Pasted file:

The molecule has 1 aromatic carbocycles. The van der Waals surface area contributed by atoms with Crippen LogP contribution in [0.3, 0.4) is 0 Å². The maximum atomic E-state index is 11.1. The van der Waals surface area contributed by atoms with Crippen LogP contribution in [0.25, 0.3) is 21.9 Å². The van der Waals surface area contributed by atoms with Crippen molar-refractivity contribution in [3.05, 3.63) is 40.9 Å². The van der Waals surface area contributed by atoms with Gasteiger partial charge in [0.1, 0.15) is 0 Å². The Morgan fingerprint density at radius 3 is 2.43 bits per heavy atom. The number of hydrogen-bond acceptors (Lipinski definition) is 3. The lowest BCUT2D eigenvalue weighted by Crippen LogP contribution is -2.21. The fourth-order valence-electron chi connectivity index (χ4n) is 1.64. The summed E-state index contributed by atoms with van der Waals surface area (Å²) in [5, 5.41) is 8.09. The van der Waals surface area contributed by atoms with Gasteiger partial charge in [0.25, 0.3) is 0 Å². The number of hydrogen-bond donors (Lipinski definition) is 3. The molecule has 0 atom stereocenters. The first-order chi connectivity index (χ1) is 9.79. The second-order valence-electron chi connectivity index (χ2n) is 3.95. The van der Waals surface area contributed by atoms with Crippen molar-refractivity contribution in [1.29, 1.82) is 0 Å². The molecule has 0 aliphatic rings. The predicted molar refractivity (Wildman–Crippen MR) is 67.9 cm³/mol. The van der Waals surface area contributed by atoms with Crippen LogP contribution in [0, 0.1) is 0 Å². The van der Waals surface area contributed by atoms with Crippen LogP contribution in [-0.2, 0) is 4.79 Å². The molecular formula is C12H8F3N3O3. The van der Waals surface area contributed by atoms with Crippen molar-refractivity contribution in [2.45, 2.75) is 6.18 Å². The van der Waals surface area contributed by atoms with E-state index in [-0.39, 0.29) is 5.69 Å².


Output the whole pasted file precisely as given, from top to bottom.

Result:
The molecule has 1 aromatic carbocycles. The van der Waals surface area contributed by atoms with Crippen LogP contribution in [0.3, 0.4) is 0 Å². The maximum atomic E-state index is 11.1. The van der Waals surface area contributed by atoms with Crippen LogP contribution in [0.25, 0.3) is 21.9 Å². The van der Waals surface area contributed by atoms with Crippen molar-refractivity contribution in [3.05, 3.63) is 40.9 Å². The van der Waals surface area contributed by atoms with Gasteiger partial charge in [0.1, 0.15) is 0 Å². The Morgan fingerprint density at radius 3 is 2.43 bits per heavy atom. The number of hydrogen-bond acceptors (Lipinski definition) is 3. The lowest BCUT2D eigenvalue weighted by Crippen LogP contribution is -2.21. The fourth-order valence-electron chi connectivity index (χ4n) is 1.64. The summed E-state index contributed by atoms with van der Waals surface area (Å²) in [5, 5.41) is 8.09. The van der Waals surface area contributed by atoms with Gasteiger partial charge in [0.25, 0.3) is 0 Å². The number of hydrogen-bond donors (Lipinski definition) is 3. The molecule has 0 atom stereocenters. The first-order chi connectivity index (χ1) is 9.79. The second-order valence-electron chi connectivity index (χ2n) is 3.95. The van der Waals surface area contributed by atoms with Crippen molar-refractivity contribution in [1.29, 1.82) is 0 Å². The molecule has 0 aliphatic rings. The predicted molar refractivity (Wildman–Crippen MR) is 67.9 cm³/mol. The van der Waals surface area contributed by atoms with Crippen LogP contribution in [0, 0.1) is 0 Å². The van der Waals surface area contributed by atoms with Crippen LogP contribution in [-0.2, 0) is 4.79 Å². The molecular formula is C12H8F3N3O3. The van der Waals surface area contributed by atoms with Crippen molar-refractivity contribution in [2.45, 2.75) is 6.18 Å². The van der Waals surface area contributed by atoms with E-state index in [-0.39, 0.29) is 5.69 Å².